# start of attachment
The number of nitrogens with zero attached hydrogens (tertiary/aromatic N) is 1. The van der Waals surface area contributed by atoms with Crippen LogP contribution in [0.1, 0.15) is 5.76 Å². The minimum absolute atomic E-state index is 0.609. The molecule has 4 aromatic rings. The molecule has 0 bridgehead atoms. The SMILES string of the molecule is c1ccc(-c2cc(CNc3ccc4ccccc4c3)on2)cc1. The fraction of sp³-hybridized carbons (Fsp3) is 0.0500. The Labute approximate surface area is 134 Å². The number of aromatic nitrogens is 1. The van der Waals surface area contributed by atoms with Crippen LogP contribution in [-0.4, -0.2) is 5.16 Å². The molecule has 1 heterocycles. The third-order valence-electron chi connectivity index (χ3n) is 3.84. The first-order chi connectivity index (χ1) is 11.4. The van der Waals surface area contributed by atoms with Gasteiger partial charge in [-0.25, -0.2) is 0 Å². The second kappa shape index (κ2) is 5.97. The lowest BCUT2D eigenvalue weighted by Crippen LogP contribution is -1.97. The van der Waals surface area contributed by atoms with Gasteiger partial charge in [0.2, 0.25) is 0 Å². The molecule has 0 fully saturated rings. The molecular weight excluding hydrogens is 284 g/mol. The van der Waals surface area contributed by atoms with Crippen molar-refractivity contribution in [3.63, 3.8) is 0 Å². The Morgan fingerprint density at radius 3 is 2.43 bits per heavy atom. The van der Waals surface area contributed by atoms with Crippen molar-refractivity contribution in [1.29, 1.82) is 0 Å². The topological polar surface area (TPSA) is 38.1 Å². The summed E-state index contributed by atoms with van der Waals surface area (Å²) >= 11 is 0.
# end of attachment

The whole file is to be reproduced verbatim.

The number of nitrogens with zero attached hydrogens (tertiary/aromatic N) is 1. The van der Waals surface area contributed by atoms with Crippen LogP contribution in [0.1, 0.15) is 5.76 Å². The minimum absolute atomic E-state index is 0.609. The molecule has 4 aromatic rings. The molecule has 0 bridgehead atoms. The SMILES string of the molecule is c1ccc(-c2cc(CNc3ccc4ccccc4c3)on2)cc1. The fraction of sp³-hybridized carbons (Fsp3) is 0.0500. The Labute approximate surface area is 134 Å². The number of aromatic nitrogens is 1. The van der Waals surface area contributed by atoms with Crippen LogP contribution in [-0.4, -0.2) is 5.16 Å². The molecule has 1 heterocycles. The third-order valence-electron chi connectivity index (χ3n) is 3.84. The first-order chi connectivity index (χ1) is 11.4. The van der Waals surface area contributed by atoms with Gasteiger partial charge in [-0.25, -0.2) is 0 Å². The second kappa shape index (κ2) is 5.97. The lowest BCUT2D eigenvalue weighted by Crippen LogP contribution is -1.97. The van der Waals surface area contributed by atoms with Gasteiger partial charge in [0.2, 0.25) is 0 Å². The molecule has 0 fully saturated rings. The molecular weight excluding hydrogens is 284 g/mol. The van der Waals surface area contributed by atoms with Crippen molar-refractivity contribution in [3.63, 3.8) is 0 Å². The Morgan fingerprint density at radius 3 is 2.43 bits per heavy atom. The van der Waals surface area contributed by atoms with Crippen molar-refractivity contribution in [1.29, 1.82) is 0 Å². The topological polar surface area (TPSA) is 38.1 Å². The summed E-state index contributed by atoms with van der Waals surface area (Å²) >= 11 is 0.